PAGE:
Through the combination of these imaging techniques, Pahlevaninezhad’s research will provide both architectural and biochemical information which will aid in avoiding unnecessary biopsies. Significantly, the applications of the proposed device are not just limited to lung cancer; it also could target other applications like the oral cavity, considerably enhancing the ability to detect cancers effectively and efficiently.

Evolutionary dynamics and driver mutations underlying histological transformation and treatment resistance in follicular lymphoma

Lymphoid cancers arise from lymphocytes, a subset of white blood cells, and represent the fifth most common cause of cancer. Follicular lymphoma (FL) is a common subtype of lymphoid cancers. For ten percent of FL patients, the disease either does not respond to primary therapy or progresses early after treatment. These patients have poor outcomes and often require aggressive therapeutic interventions.

With regards to its origin, FL demonstrates how cancers arise through the successive acquisition of changes in their genomes. In his research, Dr. Kridel’s group has identified highly recurrent mutations in certain genes which delineate disease-initiating mechanisms. Yet, the biological underpinnings of treatment resistance and transformation in FL are only partially understood.

Dr. Kridel hypothesizes that both resistance to therapy and transformation can be explained by genetic alterations that are either present at diagnosis and get selected for during therapy, or that arise during the course of the disease. Thus, Dr. Kridel’s team will apply high-throughput genome sequencing technology to paired FL and progressed/transformed lymphoma samples. Dr. Kridel will leverage the availability of tumour specimens from the tissue repository of the Centre for Lymphoid Cancer at the BC Cancer Agency and collaborate with the Computational Biology group of Dr. Sohrab Shah, who has developed cutting-edge tools to examine genome-wide mutational changes.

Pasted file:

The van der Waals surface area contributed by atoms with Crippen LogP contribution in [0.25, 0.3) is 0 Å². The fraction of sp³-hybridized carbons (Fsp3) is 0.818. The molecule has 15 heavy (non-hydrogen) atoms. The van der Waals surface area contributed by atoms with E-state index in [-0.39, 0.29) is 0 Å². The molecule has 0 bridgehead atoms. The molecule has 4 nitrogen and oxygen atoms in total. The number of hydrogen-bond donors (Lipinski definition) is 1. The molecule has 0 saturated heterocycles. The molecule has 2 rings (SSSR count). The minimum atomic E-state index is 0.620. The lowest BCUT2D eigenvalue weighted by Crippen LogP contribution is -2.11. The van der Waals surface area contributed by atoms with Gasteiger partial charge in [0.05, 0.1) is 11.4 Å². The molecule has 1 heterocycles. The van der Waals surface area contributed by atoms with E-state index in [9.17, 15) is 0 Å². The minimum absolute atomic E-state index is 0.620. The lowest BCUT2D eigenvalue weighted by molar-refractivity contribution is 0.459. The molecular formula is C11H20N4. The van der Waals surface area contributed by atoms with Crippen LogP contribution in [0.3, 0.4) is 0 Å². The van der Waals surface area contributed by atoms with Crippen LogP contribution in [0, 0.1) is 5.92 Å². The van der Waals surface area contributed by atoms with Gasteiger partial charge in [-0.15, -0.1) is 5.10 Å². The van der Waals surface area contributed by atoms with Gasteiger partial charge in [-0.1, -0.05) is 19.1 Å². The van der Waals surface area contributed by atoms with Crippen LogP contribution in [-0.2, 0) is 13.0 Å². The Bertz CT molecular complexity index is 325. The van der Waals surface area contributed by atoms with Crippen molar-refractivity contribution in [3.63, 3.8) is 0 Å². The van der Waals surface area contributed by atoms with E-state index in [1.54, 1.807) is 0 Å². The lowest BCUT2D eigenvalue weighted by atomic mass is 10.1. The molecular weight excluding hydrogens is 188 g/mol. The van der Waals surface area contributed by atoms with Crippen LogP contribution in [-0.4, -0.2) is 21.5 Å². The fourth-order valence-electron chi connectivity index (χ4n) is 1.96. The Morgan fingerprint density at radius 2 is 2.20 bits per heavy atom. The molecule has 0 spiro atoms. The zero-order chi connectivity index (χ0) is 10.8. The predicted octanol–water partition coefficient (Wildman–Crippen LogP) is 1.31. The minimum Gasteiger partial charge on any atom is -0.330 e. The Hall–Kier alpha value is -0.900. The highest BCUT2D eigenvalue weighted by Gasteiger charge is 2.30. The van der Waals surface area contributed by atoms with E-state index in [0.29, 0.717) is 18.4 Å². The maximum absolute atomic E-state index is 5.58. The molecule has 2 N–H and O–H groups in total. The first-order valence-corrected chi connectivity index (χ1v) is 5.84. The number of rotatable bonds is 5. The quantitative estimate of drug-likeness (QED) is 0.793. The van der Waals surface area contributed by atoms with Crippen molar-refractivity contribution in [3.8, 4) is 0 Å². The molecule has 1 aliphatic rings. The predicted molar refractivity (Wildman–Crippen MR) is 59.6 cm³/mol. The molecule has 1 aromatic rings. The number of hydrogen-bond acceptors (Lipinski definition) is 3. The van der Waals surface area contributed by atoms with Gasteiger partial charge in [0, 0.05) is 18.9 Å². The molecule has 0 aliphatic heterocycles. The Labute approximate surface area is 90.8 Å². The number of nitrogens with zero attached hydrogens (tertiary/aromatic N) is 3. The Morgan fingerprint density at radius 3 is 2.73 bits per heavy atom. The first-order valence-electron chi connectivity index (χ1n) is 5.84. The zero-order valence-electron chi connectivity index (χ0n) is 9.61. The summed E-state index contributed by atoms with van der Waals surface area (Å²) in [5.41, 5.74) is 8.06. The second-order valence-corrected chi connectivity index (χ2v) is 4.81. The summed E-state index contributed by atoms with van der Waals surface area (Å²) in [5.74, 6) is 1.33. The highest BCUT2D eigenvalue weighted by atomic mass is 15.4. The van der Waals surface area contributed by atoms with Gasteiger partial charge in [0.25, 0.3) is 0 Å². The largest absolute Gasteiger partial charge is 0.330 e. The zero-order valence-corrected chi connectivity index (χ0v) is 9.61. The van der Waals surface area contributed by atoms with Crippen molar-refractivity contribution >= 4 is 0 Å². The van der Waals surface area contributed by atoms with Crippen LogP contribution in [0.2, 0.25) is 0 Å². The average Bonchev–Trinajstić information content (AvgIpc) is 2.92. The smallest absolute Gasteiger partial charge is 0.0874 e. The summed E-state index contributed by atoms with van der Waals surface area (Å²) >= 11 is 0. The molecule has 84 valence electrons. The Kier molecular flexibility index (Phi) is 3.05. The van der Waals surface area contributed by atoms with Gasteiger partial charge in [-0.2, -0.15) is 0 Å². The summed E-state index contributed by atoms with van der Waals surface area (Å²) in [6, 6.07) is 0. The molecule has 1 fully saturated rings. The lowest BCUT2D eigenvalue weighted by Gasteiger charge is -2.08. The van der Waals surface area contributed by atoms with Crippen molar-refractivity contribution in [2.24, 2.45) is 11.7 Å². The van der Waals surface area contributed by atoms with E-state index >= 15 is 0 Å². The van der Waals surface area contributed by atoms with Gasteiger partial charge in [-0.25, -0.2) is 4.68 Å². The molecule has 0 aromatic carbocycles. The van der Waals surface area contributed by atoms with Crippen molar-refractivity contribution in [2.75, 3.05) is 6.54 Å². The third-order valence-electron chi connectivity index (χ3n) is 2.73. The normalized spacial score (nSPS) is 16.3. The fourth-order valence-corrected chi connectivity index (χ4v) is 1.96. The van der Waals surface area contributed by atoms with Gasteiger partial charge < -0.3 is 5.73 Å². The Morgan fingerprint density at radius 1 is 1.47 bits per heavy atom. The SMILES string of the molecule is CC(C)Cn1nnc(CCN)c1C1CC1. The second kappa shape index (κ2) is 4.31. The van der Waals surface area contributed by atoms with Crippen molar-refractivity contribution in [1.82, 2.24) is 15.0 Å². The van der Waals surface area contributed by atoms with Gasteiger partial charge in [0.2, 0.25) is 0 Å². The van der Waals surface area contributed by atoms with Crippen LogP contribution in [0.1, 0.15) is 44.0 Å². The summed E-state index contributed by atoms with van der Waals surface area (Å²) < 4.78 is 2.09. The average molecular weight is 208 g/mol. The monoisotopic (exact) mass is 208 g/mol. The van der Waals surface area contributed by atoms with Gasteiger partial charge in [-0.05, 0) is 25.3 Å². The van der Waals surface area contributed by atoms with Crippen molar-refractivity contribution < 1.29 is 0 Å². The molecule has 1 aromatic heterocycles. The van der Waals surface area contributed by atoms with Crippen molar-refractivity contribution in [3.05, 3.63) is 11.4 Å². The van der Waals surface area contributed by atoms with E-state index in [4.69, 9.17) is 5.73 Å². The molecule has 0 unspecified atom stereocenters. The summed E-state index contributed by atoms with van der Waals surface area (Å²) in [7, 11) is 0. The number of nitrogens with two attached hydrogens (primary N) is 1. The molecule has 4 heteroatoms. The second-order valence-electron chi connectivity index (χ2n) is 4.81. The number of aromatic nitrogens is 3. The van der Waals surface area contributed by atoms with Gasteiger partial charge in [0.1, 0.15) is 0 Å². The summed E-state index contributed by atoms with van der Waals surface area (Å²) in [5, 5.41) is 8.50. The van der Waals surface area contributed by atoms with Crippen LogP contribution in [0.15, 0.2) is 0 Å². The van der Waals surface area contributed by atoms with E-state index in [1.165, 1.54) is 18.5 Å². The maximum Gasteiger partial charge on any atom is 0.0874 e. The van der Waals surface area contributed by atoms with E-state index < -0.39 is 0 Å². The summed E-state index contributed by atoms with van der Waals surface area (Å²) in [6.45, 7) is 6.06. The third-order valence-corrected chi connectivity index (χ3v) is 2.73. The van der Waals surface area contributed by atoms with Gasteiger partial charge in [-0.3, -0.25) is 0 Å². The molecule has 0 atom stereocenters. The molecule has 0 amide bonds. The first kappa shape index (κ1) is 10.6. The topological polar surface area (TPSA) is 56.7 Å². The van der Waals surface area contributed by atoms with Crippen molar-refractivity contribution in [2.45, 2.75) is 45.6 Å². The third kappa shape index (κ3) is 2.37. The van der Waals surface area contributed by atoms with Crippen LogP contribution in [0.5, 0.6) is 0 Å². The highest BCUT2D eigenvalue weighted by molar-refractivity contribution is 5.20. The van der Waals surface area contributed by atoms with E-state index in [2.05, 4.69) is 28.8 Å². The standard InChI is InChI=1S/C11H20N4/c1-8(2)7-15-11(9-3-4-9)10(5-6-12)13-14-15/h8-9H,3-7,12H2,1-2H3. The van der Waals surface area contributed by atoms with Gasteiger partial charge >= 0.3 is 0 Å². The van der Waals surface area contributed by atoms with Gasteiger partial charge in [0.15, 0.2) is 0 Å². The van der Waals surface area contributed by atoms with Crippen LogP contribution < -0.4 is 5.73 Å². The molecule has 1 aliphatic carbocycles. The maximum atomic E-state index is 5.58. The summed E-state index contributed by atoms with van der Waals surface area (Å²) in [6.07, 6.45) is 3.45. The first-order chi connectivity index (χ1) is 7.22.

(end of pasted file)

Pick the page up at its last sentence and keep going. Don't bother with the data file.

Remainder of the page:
The goal is to improve patient outcomes by understanding the genetic mechanisms that drive treatment resistance, early progression and transformation in FL.

The role of histone methyltransferase SETD2 in the development of acute myeloid leukemia

Acute myeloid leukemia (AML) results from genetic defects. Recurrent  variations in chromosomal structures are common in AML, and several genes have been identified to be recurrently mutated in AML. Identification of these genetic defects in AML patients has improved diagnosis and treatment. However, more than twenty-five percent of AML patients carry no mutations in the known leukemia-associated genes, and the heterogeneity of AML and various survival outcomes suggest that as yet, undiscovered genes and pathways contribute to AML.

Dr. Gerben Duns performed high-throughput RNA sequencing and resequenced whole exomes, a portion of the genome, on 92 AML clinical samples to discover novel genes involved in AML. Mutations were identified within a gene called SETD2 in 7.6 percent of samples, suggesting a role for SETD2 in a subset of AML samples. The nature of the identified mutations suggests that these mutations are inactivating, which is in concordance with the recent identification of inactivating SETD2 mutations in several other cancer types.

Through in vitro and in vivo studies, Dr. Duns will examine the effects of the inactivating and mutating gene SETD2 as it contributes to AML development. Bioinformatic approaches are also used to investigate the potential association between the presence of SETD2 mutations and the response to therapy and disease outcome.

This study will provide insights into the mechanisms of AML pathogenesis, and will potentially reveal novel diagnostic and prognostic markers, as well as therapeutical targets.